Elihu's Speech (Part 1)
There is a major break in the narrative in Job 32. A new friend, Elihu, is introduced. He may have been a distant relative of Abraham (cf. Gen. 22:21 - "Buz"). It appears that Elihu has been with the group the entire time but has simply chosen to remain silent for reasons he will explain shortly. It is unknown as to why he was not previously mentioned in the text (cf. Job 2:11).

Job's friends (Eliphaz, Bildad, & Zophar) stop answering him because they are convinced that nothing they can say will change his mind since "he was righteous in his own eyes" (Job 32:1).

"Then the wrath of Elihu...was aroused against Job; his wrath was aroused because he justified himself rather than God. Also against his three friends his wrath was aroused, because they had found no answer, and yet had condemned Job" (Job 32:2,3). The wrath of Elihu is mentioned three times in two verses. He was angry at Job because he believed that Job justified himself rather than God (this is not exactly accurate). Elihu was also angry at the three friends because they had not answered Job's arguments but condemned him anyway. Elihu, thus, has embraced the task of showing Job why he is wrong, while at the same time showing the three friends where they erred in their thinking.

"Now because they were years older than he, Elihu had waited to speak to Job. When Elihu saw that there was no answer in the mouth of these three men, his wrath was aroused...'I am young in years, and you are very old; therefore I was afraid, and dared not declare my opinion to you. I said, "Age should speak, and multitude of years should teach wisdom"'" (Job 32:4-7).

Elihu had respected the traditions of time and kept silence since he was the youngest. His silence was not due to lacking something to say, however. His anger and frustration have been building and he is now going to take advantage of this opportunity to voice his arguments.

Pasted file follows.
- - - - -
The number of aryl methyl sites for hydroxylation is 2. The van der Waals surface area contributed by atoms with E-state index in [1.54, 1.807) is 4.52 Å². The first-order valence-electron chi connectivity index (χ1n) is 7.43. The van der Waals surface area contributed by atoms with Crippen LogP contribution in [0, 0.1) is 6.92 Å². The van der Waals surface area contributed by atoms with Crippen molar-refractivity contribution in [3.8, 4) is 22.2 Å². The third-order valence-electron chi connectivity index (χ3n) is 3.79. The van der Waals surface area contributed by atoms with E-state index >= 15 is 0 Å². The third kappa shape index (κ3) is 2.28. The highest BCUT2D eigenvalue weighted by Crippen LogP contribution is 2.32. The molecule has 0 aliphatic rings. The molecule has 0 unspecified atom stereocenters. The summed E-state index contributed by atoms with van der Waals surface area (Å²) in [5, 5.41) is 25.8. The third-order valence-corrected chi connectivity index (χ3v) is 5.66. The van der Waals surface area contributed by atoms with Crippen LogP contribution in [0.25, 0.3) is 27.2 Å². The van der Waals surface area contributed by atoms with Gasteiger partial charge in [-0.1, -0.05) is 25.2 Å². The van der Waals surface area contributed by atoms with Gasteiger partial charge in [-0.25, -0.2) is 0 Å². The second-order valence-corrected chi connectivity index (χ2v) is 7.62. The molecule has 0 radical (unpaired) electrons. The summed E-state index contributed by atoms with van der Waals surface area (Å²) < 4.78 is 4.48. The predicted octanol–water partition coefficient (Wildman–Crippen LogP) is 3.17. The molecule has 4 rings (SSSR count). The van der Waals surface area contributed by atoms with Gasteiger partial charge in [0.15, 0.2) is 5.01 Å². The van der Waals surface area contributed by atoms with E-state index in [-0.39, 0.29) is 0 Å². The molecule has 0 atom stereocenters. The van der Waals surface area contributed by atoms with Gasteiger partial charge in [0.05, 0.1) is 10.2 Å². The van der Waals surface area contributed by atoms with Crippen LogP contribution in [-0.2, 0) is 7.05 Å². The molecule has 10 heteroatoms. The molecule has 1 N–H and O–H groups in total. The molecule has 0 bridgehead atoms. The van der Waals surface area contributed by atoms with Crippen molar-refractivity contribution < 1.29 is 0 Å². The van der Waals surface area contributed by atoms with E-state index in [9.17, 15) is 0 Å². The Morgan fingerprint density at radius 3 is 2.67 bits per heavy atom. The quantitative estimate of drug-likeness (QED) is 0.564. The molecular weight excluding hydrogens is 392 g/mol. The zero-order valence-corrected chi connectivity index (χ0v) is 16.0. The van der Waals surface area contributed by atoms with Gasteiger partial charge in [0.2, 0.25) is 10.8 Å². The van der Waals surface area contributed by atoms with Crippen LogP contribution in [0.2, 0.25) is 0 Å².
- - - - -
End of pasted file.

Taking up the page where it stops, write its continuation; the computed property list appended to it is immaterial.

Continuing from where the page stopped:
Elihu knows that age does not automatically imply wisdom:

"Great men are not always wise, nor do the aged always understand justice. Therefore I say, 'Listen to me, I also will declare my opinion.' Indeed I waited for your words, I listened to your reasonings, while you searched out what to say. I paid close attention to you; and surely not one of you convinced Job, or answered his words" (Job 32:9-12).

Elihu has waited patiently but is now ready to express his opinion.

If Elihu remains quiet he believes the friends will think to themselves that they are right and that they should simply keep quiet and let God "vanquish" Job (32:13). Elihu implies that he will not argue as the friends did, yet ironically, he proceeds to argue in a very similar way (once he finishes his lengthy introduction, that is)!

Elihu addresses Job in 32:15-22 as he talks about the three friends:

"They are dismayed and answer no more; words escape them. And I have waited, because they did not speak, because they stood still and answered no more. I also will answer my part, I too will declare my opinion. For I am full of words; the spirit within me compels me. Indeed my belly is like wine that has no vent; it is ready to burst like new wineskins. I will speak, that I may find relief; I must open my lips and answer. Let me not, I pray, show partiality to anyone; nor let me flatter any man. For I do not know how to flatter, else my Maker would soon take me away."

Elihu admits that he has a lot to say and he desires to be impartial. No doubt this had to give Job a little bit of hope for some comfort.

We will continue studying Elihu's speech in our next lesson.